The Sunscreen Squad

Allergic to sunlight?

Posted in sunscreen by sunscreensquad on January 10, 2010

I was talking to someone the other day who says she develops red bumps on her skin within minutes when she is in the sun. She said if she uses sunscreen it helps a lot but she still gets this rash. I told her to use a mineral sunscreen like zinc because it blocks UVA more effectively.  Like most people (including myself a couple of years back) she had no idea what I was talking about.. I wondered how widespread her condition is? This particular lady was Asian with a dark complexion.

Here is what I found out about the various types of rashes caused by sunlight or heat;

Solar Urticaria
Cause: Exposure to sunlight. Not serious.
Symptoms: Itching, redness and hives on areas of skin within minutes of exposure to sunlight. Sometimes mistaken for sunburn, but appears quicker, and goes away within a day after sun exposure is stopped.
Prevention: Use broad spectrum sunscreen (blocks UVA and UVB).

Polymorphic light eruption: Common alergic reaction to sunlight. Not serious.
Cause: Exposure to sunlight
Symptoms: Red pimples,blisters or scaly skin appears from 1-4 days after sun exposure
Prevention: Use broad spectrum sunscreen (blocks UVA and UVB).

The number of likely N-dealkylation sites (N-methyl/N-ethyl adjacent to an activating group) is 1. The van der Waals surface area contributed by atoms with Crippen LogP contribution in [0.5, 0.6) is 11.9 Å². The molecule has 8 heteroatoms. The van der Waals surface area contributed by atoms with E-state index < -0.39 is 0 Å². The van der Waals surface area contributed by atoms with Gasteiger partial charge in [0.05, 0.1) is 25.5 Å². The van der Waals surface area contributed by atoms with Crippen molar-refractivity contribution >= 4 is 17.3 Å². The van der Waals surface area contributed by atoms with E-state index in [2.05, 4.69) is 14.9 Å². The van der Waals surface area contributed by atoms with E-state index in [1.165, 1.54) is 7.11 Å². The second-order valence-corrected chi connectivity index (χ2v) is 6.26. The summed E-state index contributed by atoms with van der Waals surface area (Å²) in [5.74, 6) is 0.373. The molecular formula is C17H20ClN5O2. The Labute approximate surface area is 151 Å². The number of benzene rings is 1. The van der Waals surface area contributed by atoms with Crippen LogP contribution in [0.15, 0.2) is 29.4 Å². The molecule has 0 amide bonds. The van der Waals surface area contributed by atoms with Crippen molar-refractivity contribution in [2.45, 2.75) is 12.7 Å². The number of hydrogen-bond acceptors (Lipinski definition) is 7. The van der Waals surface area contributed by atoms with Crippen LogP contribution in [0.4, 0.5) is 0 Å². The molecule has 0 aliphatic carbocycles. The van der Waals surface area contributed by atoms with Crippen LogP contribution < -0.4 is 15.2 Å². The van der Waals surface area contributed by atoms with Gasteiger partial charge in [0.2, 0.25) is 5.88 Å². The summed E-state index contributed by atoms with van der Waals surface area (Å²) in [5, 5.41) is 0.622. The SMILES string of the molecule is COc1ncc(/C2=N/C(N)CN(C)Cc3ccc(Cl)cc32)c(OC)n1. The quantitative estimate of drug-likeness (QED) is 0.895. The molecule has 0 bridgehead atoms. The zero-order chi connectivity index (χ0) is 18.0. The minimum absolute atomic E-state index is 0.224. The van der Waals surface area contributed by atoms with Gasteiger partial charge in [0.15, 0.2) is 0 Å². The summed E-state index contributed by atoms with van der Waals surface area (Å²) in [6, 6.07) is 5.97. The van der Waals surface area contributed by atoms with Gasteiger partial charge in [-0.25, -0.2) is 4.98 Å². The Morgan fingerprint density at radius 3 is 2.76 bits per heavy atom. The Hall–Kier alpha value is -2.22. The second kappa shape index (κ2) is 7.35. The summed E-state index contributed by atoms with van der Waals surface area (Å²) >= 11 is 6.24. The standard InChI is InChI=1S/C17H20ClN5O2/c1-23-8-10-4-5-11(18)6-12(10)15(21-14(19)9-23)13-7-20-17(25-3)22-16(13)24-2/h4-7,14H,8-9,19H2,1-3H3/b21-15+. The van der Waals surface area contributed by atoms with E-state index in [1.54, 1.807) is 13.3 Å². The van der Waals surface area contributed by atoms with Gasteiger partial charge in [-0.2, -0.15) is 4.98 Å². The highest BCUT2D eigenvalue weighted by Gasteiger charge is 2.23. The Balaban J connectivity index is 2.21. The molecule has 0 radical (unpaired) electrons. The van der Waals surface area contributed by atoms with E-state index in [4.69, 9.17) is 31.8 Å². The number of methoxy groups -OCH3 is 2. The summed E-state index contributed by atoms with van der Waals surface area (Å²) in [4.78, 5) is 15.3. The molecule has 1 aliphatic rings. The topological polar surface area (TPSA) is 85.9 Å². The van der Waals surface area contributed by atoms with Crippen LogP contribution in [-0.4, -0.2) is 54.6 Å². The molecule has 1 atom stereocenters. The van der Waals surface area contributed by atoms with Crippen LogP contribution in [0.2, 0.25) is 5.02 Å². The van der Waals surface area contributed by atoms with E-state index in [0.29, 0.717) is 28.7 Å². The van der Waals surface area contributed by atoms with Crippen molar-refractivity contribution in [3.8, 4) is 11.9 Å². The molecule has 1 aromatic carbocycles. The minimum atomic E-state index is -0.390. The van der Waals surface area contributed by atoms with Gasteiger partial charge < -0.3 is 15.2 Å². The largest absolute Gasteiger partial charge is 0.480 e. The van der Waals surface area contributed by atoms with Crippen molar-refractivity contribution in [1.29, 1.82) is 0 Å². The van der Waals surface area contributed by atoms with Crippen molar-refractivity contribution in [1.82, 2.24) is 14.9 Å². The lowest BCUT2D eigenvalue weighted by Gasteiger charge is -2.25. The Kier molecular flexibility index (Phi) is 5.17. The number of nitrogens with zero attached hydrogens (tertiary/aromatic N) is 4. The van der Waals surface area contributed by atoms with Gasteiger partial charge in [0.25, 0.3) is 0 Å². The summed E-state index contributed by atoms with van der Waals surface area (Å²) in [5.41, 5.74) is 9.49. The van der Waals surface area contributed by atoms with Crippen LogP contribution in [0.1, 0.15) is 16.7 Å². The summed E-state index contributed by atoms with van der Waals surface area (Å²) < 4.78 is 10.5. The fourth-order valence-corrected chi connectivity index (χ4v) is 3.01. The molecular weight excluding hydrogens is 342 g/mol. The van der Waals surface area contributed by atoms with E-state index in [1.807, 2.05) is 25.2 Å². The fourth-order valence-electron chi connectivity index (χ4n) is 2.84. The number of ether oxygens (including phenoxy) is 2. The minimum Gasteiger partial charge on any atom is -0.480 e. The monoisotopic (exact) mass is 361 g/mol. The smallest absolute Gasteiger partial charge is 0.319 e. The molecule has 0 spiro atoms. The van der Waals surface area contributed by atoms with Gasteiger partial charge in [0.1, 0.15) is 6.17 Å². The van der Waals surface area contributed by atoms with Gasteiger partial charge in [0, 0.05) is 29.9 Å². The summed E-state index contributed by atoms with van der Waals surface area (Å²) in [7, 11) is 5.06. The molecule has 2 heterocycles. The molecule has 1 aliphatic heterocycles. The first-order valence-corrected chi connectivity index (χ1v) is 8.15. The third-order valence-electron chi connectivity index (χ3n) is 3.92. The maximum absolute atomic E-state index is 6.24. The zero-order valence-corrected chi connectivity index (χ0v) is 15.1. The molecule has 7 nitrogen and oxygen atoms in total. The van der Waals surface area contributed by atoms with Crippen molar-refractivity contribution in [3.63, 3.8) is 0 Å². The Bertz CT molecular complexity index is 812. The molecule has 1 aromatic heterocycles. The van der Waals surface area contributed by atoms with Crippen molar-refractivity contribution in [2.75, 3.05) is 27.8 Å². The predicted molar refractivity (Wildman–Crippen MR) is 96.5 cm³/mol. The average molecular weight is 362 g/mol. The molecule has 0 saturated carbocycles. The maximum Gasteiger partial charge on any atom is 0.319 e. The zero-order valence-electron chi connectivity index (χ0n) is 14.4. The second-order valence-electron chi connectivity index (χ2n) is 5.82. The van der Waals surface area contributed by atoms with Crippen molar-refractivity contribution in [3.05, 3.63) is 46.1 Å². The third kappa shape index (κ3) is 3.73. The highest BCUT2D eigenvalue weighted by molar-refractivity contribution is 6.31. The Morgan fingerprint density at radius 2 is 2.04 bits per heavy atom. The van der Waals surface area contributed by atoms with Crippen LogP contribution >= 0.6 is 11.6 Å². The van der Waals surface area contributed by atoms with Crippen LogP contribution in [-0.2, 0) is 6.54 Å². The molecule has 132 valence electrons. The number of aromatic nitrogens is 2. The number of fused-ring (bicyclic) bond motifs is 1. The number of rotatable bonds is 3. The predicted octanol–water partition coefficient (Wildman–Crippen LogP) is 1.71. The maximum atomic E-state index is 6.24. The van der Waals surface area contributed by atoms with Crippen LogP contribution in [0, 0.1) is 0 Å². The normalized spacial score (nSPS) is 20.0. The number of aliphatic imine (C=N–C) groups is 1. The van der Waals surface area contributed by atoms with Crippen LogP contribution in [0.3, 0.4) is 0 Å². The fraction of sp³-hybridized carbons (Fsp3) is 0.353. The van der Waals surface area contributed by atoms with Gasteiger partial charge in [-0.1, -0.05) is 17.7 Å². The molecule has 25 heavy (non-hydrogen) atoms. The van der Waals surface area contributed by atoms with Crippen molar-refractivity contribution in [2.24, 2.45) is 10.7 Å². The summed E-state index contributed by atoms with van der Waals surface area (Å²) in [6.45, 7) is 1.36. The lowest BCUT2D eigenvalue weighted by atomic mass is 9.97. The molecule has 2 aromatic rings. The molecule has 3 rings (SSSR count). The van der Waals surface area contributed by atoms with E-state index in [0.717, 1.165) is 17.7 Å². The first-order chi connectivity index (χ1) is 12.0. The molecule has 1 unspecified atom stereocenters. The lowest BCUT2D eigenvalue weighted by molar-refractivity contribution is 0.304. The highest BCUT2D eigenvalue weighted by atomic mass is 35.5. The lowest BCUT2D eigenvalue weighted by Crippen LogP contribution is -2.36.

Sensitivity caused by topical creams or medication;
Your medication may be causing a reaction on your skin when exposed to sunlight. You may be even be allergic to sunscreen. If so, try a sunscreen with zinc or titanium dioxide as the active ingredient.

Cholinergic or heat urticaria
Cause: Increase in body temperature from hot showers, exercise, spicy foods, or panic/ high stress.
Symptoms: Chronic hives
Prevention: Basically, avoid being hot. Take cool showers with mild soap and wear loose, cool clothing. Don’t have too many covers on when sleeping.

Heat rash or prickly heat syndrome
Cause: Blocked sweat glands.
Symptoms: Inflammation and rash.
Prevention: As above, keep cool wear cool clothing, take cool showers with mild soap. Avoid any unnecessary creams or powders because they will make it worse.

You should see a doctor about these rashes just to make sure they are not serious diseases like
porphyria or systemic lupus erythematosus.


Close Your Window Shade! Melanoma up to 25 Times Higher in Pilots

Posted in sunscreen by sunscreensquad on October 3, 2008

A physio friend of mine told me of a study of melanoma skin cancer in pilots. I did a bit of Googling and found out that pilots’ melanoma risk is up to 25 TIMES higher! You know, it makes complete sense to think that at that altitude, above the cloud, UV radiation would be stronger…

This is a snippet of an article from a BBC story on the study:

“Farrol Kahn, director of the Aviation Health Institute, said: “One of the main factors would probably be from the radiation because pilots usually sit in the cockpit in short sleeves next to the windows”
BBC Pilots have ‘higher skin cancer risk’ Thursday, 17 February, 2000